Thursday, December 26, 2013

ILO reveals Asia-Pacific employment figures

ILO reveals Asia-Pacific employment figures
New data from the International Labor Organization (ILO) shows labor markets in the Asia-Pacific region are still being tested by the weak global economic environment.

In the body's Asia-Pacific Labor Market Update for December 2013, it was revealed that some economies are fragile at the present time, while others are showing signs of resilience.

"Employment trends are slowing in some key markets, and progress on enhancing job quality has been feeble," said the ILO, which also noted young people are finding it particularly challenging to gain employment.

Job growth in the Philippines was found to have accelerated to 1.7 per cent in July but the ILO noted that it was unable to keep pace with even higher labor force growth. Typhoon Haiyan, which killed 6,000 people in November, had a major impact on the economy of the Philippines, with the country still recovering from the after-effects of the natural disaster.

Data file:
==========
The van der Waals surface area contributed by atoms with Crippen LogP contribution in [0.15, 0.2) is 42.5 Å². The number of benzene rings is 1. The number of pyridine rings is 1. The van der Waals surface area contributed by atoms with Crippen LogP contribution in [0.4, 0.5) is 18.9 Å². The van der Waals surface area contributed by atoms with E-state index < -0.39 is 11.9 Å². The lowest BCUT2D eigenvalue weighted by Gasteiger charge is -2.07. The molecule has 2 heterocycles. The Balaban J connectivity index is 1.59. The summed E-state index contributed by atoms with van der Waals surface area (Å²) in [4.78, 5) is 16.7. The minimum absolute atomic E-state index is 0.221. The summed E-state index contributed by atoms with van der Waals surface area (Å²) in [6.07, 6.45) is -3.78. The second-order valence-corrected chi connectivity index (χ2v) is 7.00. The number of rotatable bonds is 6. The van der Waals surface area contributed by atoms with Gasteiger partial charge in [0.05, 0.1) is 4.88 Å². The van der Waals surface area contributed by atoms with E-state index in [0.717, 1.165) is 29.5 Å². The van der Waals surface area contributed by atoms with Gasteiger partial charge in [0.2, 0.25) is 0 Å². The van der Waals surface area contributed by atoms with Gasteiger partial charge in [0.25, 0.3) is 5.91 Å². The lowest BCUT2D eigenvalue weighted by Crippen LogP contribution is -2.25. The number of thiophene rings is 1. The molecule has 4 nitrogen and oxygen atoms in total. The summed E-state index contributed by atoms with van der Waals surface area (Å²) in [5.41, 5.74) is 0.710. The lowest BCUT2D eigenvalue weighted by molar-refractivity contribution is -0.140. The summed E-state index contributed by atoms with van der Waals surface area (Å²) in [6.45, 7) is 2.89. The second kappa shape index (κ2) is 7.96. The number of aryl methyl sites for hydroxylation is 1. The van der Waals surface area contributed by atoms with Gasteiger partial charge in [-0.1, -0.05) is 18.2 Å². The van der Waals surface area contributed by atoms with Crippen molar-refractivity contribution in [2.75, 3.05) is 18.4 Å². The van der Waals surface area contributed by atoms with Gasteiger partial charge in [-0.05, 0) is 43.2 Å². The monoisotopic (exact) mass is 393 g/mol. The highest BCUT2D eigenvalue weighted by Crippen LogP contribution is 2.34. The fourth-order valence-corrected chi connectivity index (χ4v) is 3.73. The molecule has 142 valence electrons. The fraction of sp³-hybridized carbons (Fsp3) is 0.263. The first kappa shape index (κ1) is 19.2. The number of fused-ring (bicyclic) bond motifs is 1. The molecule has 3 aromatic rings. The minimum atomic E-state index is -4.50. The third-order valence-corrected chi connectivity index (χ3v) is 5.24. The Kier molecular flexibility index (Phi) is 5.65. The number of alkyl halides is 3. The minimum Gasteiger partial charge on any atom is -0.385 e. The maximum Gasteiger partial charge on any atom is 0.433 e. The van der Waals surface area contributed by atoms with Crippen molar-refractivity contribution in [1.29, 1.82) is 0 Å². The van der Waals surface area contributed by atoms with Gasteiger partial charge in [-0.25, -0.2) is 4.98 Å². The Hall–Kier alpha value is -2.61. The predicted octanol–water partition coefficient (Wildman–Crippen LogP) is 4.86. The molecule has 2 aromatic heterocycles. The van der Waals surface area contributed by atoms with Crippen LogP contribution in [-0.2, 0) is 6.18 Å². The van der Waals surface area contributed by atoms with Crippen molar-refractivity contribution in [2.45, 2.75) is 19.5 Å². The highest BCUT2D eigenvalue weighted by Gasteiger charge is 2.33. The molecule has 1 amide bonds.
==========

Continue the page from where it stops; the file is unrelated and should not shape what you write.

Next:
The ILO found that an estimated 5.9 million workers have had their livelihoods impacted temporarily or permanently as a result of the typhoon. The body pointed out that this is more than those who were affected by Southwest Monsoon, Typhoon Bopha, Tropical Storm Trami and the Bohol Earthquake in total.

Job quality in much of the Asia-Pacific region remains an issue as well, with high shares of own-account and contributing family workers. The ILO said: "In countries with recent, comparable data, there was little progress in reducing these types of precarious jobs."

There were some positive stories among the data, however, as the ILO's statistics indicated that employment in Malaysia has grown by ten per cent - an increase of 1.3 million jobs - which the organization explained was spurred by strong domestic demand, as well as a significant rise in the labor force.

"In Sri Lanka, employment increased by a robust 6.8 per cent, although with nearly half of the expansion concentrated in agriculture," said the ILO.

One company to be creating jobs in the Asia-Pacific region is General Motors, which recently confirmed plans to relocate its international operations from Shanghai to Singapore.

Posted by Sarah DixonADNFCR-1275-ID-801675733-ADNFCR

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